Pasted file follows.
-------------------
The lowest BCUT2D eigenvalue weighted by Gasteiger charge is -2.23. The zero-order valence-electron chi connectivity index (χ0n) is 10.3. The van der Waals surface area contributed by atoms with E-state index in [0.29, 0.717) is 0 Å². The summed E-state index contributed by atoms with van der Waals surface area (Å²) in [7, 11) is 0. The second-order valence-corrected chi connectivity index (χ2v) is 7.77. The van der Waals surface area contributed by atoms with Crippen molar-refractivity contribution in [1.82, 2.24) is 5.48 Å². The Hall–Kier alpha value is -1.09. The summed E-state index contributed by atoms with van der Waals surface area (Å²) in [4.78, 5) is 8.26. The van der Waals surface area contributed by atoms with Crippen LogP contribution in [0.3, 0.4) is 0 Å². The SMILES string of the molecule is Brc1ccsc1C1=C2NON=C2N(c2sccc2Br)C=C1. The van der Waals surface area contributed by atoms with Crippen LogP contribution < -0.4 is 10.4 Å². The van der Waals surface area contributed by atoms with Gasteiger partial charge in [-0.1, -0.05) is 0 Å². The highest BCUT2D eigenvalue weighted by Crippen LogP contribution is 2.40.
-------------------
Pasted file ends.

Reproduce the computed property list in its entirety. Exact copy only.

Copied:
The lowest BCUT2D eigenvalue weighted by Gasteiger charge is -2.23. The zero-order valence-electron chi connectivity index (χ0n) is 10.3. The van der Waals surface area contributed by atoms with E-state index in [0.29, 0.717) is 0 Å². The summed E-state index contributed by atoms with van der Waals surface area (Å²) in [7, 11) is 0. The second-order valence-corrected chi connectivity index (χ2v) is 7.77. The van der Waals surface area contributed by atoms with Crippen molar-refractivity contribution in [1.82, 2.24) is 5.48 Å². The Hall–Kier alpha value is -1.09. The summed E-state index contributed by atoms with van der Waals surface area (Å²) in [4.78, 5) is 8.26. The van der Waals surface area contributed by atoms with Crippen LogP contribution in [0.3, 0.4) is 0 Å². The SMILES string of the molecule is Brc1ccsc1C1=C2NON=C2N(c2sccc2Br)C=C1. The van der Waals surface area contributed by atoms with Crippen LogP contribution < -0.4 is 10.4 Å². The van der Waals surface area contributed by atoms with Gasteiger partial charge in [-0.1, -0.05) is 0 Å². The highest BCUT2D eigenvalue weighted by Crippen LogP contribution is 2.40.